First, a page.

A project by a mechanical engineering researcher could improve manufacturing processes for agriculture equipment companies in Iowa and beyond.
Jaime J. Juárez, an assistant professor of mechanical engineering (ME), and his research team have been studying ways that composites can be modified to create a stronger, more durable end product. Their research was the cover article in the December edition of the journal Chemical Engineering Science. Juárez explained that typically particles and polymers are blended together, similar to how ingredients are mixed in a kitchen blender.
“The final product is homogeneous, or uniform, throughout,” said Juárez. “The inclusion of small particles in a polymer composite act like miniature anchors that keep the polymer from coming apart when you pull on it.”
A recent simulation study of particle-polymer composites found that by packing the particles together to form a structure within the polymer, it increased the strength of the composite by a factor of 100 beyond what the blended particle-polymer composite is capable of. In this study, Juárez and his team used an acoustic field to pack the particles together, forming a structured particle-polymer composite.
“As a plate vibrates it also generates small sound waves, any particles on top of the plate will move around due to the pressure caused by the sound waves. The particles will eventually settle in areas were the sound wave generation is minimal, thereby forming into patterns that change with frequency,” Juárez said.
Work on this research began in the summer of 2017, as a project within ME’s Multiscale Sensing Actuation and Imaging (MoSAIc) Research Experience for Undergraduates (REU) site, a program supported by the National Science Foundation. Juárez served as a faculty mentor for Sarah Thorud, an undergraduate physics student at Bethel University, who was studying how small particles assemble under the influence of a vibrating plate. Soheila Shabaniverki, a Ph.D. student in ME at Iowa State, also advised Thorud and was part of the research team for this project.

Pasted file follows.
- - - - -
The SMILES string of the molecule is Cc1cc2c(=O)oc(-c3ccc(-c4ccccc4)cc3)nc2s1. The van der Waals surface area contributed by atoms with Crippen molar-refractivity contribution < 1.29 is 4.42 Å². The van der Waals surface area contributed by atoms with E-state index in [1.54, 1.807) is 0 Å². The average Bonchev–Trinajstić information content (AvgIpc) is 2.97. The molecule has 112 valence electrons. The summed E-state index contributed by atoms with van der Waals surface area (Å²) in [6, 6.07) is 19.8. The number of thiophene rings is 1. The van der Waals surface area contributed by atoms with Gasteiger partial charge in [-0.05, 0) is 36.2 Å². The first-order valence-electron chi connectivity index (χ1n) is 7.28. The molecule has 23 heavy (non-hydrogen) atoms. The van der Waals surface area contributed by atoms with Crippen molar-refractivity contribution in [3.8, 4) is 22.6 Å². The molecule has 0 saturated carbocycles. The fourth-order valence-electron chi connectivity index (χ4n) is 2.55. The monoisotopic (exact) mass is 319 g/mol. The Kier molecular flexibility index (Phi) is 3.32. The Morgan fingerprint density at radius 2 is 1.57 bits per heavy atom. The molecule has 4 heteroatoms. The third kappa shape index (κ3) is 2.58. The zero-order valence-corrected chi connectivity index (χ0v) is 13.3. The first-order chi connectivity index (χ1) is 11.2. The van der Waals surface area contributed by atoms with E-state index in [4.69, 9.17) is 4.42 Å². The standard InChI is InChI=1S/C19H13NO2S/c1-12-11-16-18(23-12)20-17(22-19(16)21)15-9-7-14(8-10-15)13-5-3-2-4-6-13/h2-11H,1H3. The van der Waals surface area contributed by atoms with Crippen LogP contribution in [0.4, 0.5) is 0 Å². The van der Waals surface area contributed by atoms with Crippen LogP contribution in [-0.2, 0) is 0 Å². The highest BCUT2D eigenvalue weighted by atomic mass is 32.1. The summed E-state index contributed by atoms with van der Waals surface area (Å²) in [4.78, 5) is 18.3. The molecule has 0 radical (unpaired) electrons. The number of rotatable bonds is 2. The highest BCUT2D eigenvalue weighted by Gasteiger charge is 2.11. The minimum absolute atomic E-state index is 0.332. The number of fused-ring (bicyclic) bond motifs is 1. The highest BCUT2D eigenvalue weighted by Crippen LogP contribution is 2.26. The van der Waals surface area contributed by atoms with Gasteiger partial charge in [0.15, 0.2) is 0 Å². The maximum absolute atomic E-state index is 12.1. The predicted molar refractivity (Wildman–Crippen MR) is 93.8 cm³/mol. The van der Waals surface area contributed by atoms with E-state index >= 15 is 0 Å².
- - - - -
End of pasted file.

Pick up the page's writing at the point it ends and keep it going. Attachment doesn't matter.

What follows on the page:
“Soheila’s research in polymers was largely responsible for serving as a foundation for this research,” said Juárez. “After I saw Sarah’s results, I suggested that Soheila add some of the polymer she was working with to the system to create the composite and we saw results within two weeks.”
This research can be applied to the field of additive manufacturing, which according to the 2018 Wohlers Report, exceeded $7.3 billion in revenue and continues to grow. Juárez said that one of the major challenges in the additive manufacturing industry is discovering ways to deposit different types of materials simultaneously. His research examines ways that acoustics can be used to form different types of materials in a single process by changing the applied frequency.
“Stronger polymer-particle composites can be used in a variety of manufacturing processes that directly impact Iowa. Companies like Vermeer and 3M use polymers to create components for products like agricultural equipment or aftermarket automotive supplies. Processes like the one described above can be used to make some of these products stronger or more resilient to wear and tear,” he said.
The next step for Juárez and his team is to use their additive manufacturing platform to create a functional material that can be used as an active component for a mechanical actuator or robot. They are also looking at ways to miniaturize the process so that it can be mounted on a 3D printer.